Martin Hopley
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When manufacturers try to add forgiving or distance features into irons aimed at better players, occasionally something has to give in terms of looks or feel. However as manufacturing techniques improve that trade-off is becoming less of an issue as the TaylorMade M1 irons demonstrate.

TaylorMade M1 Irons

In terms of head size, the M1 are in the hybrid/blade cavity sector that a lot of single figure handicappers prefer.

The wedge is reasonably compact and as you go up the set, the relatively small offset and head length does increase slightly, but not at the expense of the looks.

TaylorMade M1 Irons

The M1 has a mid-sized top line at address and the satin chrome finish is oozing class and sits very well behind the ball.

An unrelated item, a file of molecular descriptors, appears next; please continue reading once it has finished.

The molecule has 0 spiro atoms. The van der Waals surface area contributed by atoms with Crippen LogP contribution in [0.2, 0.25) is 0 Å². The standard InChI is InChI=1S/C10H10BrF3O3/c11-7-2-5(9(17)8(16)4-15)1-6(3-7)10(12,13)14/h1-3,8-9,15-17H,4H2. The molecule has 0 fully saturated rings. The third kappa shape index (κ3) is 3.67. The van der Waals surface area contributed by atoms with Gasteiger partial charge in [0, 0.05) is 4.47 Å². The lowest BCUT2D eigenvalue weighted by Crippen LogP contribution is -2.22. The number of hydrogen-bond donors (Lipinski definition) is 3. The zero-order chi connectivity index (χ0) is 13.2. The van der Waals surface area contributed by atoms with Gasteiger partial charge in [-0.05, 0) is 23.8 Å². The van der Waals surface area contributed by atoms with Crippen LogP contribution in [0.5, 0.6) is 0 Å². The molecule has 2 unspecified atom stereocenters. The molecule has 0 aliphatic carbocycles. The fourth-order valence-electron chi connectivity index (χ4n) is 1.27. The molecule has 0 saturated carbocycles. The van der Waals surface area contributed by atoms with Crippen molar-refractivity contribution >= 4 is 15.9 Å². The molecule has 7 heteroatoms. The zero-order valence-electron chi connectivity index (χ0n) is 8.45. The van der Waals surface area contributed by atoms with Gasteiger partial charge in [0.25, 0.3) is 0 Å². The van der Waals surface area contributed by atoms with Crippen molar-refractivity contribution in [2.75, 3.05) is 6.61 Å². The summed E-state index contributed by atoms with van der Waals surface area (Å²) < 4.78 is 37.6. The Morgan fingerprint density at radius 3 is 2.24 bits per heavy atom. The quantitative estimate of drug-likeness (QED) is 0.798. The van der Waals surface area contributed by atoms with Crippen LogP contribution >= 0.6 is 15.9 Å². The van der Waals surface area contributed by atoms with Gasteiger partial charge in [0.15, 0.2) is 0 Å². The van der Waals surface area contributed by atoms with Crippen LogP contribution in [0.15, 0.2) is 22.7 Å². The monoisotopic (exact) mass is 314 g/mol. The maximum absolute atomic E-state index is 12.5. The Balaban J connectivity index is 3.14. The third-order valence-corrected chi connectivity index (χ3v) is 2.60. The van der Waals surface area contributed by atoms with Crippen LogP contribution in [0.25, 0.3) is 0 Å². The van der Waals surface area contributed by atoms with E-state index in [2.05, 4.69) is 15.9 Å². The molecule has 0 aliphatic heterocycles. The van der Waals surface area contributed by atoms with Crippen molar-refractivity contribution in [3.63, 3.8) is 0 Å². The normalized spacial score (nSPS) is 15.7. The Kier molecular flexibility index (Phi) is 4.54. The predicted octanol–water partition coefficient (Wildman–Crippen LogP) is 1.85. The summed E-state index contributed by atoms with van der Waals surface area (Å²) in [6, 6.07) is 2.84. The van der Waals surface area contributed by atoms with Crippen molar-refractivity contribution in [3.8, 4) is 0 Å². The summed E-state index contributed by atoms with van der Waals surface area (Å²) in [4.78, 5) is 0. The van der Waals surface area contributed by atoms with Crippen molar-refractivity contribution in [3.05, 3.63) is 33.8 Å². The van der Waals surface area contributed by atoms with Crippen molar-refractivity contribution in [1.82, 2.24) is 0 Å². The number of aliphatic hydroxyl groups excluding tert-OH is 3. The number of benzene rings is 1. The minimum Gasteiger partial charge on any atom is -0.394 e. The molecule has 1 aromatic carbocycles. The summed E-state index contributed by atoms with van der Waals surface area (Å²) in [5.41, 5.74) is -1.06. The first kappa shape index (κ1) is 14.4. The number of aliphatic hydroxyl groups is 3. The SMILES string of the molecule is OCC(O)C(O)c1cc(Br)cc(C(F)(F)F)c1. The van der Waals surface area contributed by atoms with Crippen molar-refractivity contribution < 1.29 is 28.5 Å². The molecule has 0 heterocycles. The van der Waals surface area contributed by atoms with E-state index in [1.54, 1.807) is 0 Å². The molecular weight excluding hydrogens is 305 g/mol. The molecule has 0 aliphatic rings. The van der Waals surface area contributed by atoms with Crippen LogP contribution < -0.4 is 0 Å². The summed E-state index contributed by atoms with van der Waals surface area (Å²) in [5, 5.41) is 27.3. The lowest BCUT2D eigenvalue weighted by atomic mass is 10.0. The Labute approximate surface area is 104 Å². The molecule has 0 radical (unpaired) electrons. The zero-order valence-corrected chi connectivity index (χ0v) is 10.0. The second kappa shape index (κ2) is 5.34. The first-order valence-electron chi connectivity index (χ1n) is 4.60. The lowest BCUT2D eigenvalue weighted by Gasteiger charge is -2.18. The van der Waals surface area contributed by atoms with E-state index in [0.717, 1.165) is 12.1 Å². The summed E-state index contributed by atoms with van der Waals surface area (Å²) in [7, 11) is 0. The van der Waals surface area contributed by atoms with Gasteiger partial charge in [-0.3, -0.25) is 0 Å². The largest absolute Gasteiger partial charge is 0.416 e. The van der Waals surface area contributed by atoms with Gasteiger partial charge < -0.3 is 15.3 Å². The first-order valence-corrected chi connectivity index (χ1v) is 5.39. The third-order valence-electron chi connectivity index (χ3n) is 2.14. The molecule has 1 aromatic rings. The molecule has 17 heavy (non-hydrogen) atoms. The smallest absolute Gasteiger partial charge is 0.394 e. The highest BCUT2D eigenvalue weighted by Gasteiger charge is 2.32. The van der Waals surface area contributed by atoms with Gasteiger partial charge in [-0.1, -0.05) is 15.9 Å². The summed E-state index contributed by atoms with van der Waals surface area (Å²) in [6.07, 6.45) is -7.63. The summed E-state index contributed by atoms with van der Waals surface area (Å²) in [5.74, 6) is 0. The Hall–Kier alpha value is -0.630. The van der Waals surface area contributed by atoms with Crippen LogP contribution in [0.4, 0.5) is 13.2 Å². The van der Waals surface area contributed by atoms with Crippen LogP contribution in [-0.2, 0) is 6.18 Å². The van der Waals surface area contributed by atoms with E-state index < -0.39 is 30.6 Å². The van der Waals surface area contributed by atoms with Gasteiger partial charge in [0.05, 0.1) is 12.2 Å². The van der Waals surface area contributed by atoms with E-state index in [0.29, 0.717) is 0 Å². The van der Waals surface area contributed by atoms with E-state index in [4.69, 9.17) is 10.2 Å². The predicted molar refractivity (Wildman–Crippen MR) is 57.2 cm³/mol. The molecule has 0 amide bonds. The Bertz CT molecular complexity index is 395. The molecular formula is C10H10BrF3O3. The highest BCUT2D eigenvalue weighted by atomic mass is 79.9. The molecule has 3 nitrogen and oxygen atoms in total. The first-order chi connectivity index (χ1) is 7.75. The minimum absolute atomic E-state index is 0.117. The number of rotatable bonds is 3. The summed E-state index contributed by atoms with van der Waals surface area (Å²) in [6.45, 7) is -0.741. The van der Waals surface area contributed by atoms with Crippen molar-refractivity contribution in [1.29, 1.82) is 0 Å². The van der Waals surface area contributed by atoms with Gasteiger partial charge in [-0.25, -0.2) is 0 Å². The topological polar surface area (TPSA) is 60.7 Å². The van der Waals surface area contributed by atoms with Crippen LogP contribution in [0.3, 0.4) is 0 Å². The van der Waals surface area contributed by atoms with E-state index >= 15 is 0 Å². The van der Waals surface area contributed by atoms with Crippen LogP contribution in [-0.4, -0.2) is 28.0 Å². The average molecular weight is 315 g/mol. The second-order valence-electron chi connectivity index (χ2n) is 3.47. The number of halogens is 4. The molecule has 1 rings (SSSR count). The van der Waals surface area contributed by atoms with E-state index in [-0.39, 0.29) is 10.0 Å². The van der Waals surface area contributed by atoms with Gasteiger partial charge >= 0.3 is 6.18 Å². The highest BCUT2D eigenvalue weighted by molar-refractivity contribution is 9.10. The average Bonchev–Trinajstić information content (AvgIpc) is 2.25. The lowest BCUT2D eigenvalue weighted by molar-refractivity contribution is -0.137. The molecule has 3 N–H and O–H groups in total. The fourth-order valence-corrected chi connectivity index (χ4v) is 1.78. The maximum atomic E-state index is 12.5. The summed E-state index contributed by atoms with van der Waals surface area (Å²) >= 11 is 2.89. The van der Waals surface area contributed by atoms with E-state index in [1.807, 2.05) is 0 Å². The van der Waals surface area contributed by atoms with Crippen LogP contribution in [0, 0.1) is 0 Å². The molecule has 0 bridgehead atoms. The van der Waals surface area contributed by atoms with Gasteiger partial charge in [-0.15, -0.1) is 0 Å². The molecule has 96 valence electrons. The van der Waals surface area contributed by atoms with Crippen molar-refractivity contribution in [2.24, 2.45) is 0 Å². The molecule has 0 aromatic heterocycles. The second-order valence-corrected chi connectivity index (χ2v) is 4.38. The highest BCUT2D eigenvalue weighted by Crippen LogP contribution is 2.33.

TaylorMade M1 Irons

Like a swan, all looks serene from above, but under the surface there is a lot of technology at work to lower the CG so that the M1 irons launch high with as much speed as possible and then land steeply.

First up is the Fluted Hosel which was on the M2 irons previously and involves a couple of cut out sections on the underside of the hosel to save a couple of grams. There is now also a notch in the hosel to enable fitters to adjust the lie more easily.

TaylorMade M1 Irons

In a concession to better player looks, they have not continued this on the front of the hosel like the M2 irons so it can't be seen at address. It does look better, but if you a looking at the hosel when you play, then you are proabably looking at the wrong thing.

The CG is further lowered by a shallower face with a thinner top line and a 15g high density tungsten weight that is added into the toe of the 7 to 3 irons.